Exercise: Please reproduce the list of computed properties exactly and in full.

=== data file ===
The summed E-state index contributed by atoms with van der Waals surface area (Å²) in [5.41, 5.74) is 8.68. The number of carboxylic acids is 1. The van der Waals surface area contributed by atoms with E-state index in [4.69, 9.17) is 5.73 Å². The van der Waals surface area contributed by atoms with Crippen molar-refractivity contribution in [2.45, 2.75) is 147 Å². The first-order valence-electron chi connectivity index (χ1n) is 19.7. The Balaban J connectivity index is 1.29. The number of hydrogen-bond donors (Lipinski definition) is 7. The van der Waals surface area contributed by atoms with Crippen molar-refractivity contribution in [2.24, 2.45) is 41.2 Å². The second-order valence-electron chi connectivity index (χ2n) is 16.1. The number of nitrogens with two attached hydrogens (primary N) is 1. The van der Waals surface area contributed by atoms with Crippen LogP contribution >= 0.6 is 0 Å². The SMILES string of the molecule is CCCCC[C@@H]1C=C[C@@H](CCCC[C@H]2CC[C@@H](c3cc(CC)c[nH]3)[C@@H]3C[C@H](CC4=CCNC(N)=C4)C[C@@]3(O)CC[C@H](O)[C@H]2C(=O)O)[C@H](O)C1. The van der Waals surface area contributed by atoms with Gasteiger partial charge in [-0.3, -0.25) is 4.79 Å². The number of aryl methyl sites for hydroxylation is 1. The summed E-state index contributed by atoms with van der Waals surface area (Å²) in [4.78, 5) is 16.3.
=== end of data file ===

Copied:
The summed E-state index contributed by atoms with van der Waals surface area (Å²) in [5.41, 5.74) is 8.68. The number of carboxylic acids is 1. The van der Waals surface area contributed by atoms with E-state index in [4.69, 9.17) is 5.73 Å². The van der Waals surface area contributed by atoms with Crippen molar-refractivity contribution in [2.45, 2.75) is 147 Å². The first-order valence-electron chi connectivity index (χ1n) is 19.7. The Balaban J connectivity index is 1.29. The number of hydrogen-bond donors (Lipinski definition) is 7. The van der Waals surface area contributed by atoms with Crippen molar-refractivity contribution in [2.24, 2.45) is 41.2 Å². The second-order valence-electron chi connectivity index (χ2n) is 16.1. The number of nitrogens with two attached hydrogens (primary N) is 1. The van der Waals surface area contributed by atoms with Crippen LogP contribution >= 0.6 is 0 Å². The SMILES string of the molecule is CCCCC[C@@H]1C=C[C@@H](CCCC[C@H]2CC[C@@H](c3cc(CC)c[nH]3)[C@@H]3C[C@H](CC4=CCNC(N)=C4)C[C@@]3(O)CC[C@H](O)[C@H]2C(=O)O)[C@H](O)C1. The van der Waals surface area contributed by atoms with Gasteiger partial charge in [-0.3, -0.25) is 4.79 Å². The number of aryl methyl sites for hydroxylation is 1. The summed E-state index contributed by atoms with van der Waals surface area (Å²) in [4.78, 5) is 16.3.